Essential Coordination: Term employed bv R. Avenarius (Kritik der reinen Erfahrung, 1888) to designate the essential solidarity existing between the knowing subject and the object of knowledge. The theory of "essential coordination" is contrasted by Avenarius with the allegedly false theory of introjection (q.v.). -- L.W.

(g) The problem of the structure of the knowledge-situation is to determine with respect to each of the major kinds of knowledge just enumerated -- but particularly with respect to perception -- the constituents of the knowledge-situation in their relation to one another. The structural problem stated in general but rather vague terms is: What is the relation between the subjective and objective components of the knowledge-situation? In contemporary epistemology, the structural problem has assumed a position of such preeminence as frequently to eclipse other issues of epistemology. The problem has even been incorporated by some into the definition of philosophy. (See A. Lalande, Vocabulaire de la Philosophie, art. Theorie de la Connaissance. I. and G.D. Hicks, Encycl. Brit. 5th ed. art. Theory of Knowledge.) The principal cleavage in epistemology, according to this formulation of its problem, is between a subjectivism which telescopes the object of knowledge into the knowing subject (see Subjectivism; Idealism, Epistemological) and pan-objectivism which ascribes to the object all qualities perceived or otherwise cognized. See Pan-obiectivism. A compromise between the extrernes of subjectivism and objectivism is achieved by the theory of representative perception, which, distinguishing between primary and secondary qualities, considers the former objective, the latter subjective. See Representative Perception, Theory of; Primary Qualities; Secondary Qualities.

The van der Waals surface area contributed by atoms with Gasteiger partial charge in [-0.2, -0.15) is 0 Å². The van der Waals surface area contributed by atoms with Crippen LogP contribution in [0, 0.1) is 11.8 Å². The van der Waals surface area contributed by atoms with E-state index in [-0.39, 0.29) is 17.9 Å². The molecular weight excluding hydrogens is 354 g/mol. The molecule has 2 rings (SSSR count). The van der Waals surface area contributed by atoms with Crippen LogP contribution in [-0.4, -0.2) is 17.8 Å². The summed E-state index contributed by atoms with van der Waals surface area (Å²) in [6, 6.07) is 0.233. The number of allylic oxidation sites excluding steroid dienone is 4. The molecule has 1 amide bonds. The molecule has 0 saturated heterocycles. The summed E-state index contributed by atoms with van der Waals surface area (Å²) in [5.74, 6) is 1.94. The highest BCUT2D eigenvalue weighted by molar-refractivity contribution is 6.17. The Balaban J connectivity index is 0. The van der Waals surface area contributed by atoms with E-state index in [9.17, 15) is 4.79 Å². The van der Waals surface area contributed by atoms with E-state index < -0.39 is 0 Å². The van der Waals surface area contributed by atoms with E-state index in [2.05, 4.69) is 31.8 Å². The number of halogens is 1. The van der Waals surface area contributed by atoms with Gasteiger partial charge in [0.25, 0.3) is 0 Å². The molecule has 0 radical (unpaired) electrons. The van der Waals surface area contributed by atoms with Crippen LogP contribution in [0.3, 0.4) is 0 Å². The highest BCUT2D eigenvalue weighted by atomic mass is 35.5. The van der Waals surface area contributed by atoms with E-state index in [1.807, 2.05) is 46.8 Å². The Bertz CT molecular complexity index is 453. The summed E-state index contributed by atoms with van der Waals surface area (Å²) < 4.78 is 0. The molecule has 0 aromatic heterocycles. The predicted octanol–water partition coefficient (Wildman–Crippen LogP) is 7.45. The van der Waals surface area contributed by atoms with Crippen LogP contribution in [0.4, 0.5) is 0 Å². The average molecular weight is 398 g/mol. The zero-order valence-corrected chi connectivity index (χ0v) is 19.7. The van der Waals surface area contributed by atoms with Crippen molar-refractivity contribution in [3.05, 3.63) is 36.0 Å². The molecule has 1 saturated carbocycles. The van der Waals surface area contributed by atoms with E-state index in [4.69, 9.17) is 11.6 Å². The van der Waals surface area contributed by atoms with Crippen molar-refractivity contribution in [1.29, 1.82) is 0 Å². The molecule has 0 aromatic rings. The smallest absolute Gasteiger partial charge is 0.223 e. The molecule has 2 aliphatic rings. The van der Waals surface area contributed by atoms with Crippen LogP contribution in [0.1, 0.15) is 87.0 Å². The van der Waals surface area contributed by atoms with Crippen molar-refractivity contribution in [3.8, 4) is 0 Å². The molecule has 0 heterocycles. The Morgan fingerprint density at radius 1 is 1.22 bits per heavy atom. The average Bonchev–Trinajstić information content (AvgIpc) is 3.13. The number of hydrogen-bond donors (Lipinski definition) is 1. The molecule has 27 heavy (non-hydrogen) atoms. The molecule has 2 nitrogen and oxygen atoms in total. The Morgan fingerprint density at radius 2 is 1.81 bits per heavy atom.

I get the supramental knowledge best by becoming one with the truth, one with the object of knowledge; the supramental satisfaction and integral light is most there when there is no further division between the knower, knowledge and the known, jnata, jnanam, jneyam. I see the thing known not as an object outside myself, but as myself or a part of my universal self contained in my most direct consciousness.
   Ref: CWSA Vol. 23-24, Page: 831-32


Immanent and Transient Activity: In logic, the activity of the mind which produces no effect upon the object of knowledge is called immanent, that which does have such an effect is called transient (or transitive). According to Kant, the immanent use of the understanding is valid, since it deals only with subject-matter furnished by the senses, while the transcendent effort to conceive of things as they are in themselves is illegitimate. In Christian theology, Jesus was created by an immanent act, and the world by a transient, act. -- J.K.F.

Immediacy: (Lat. in + medius, middle) Immediacy is used in two senses: Contrasted with representation, immediacy is the direct presence to the mind of the object of knowledge. See Presentational immediacy. Contrasted with mediation, immediacy consists in the absence or minimal and submerged presence of inference, interpretation and construction in any process of knowledge. In this sense perception and memory are relatively immediate whereas scientific and philosophical theories are mediate. -- L.W.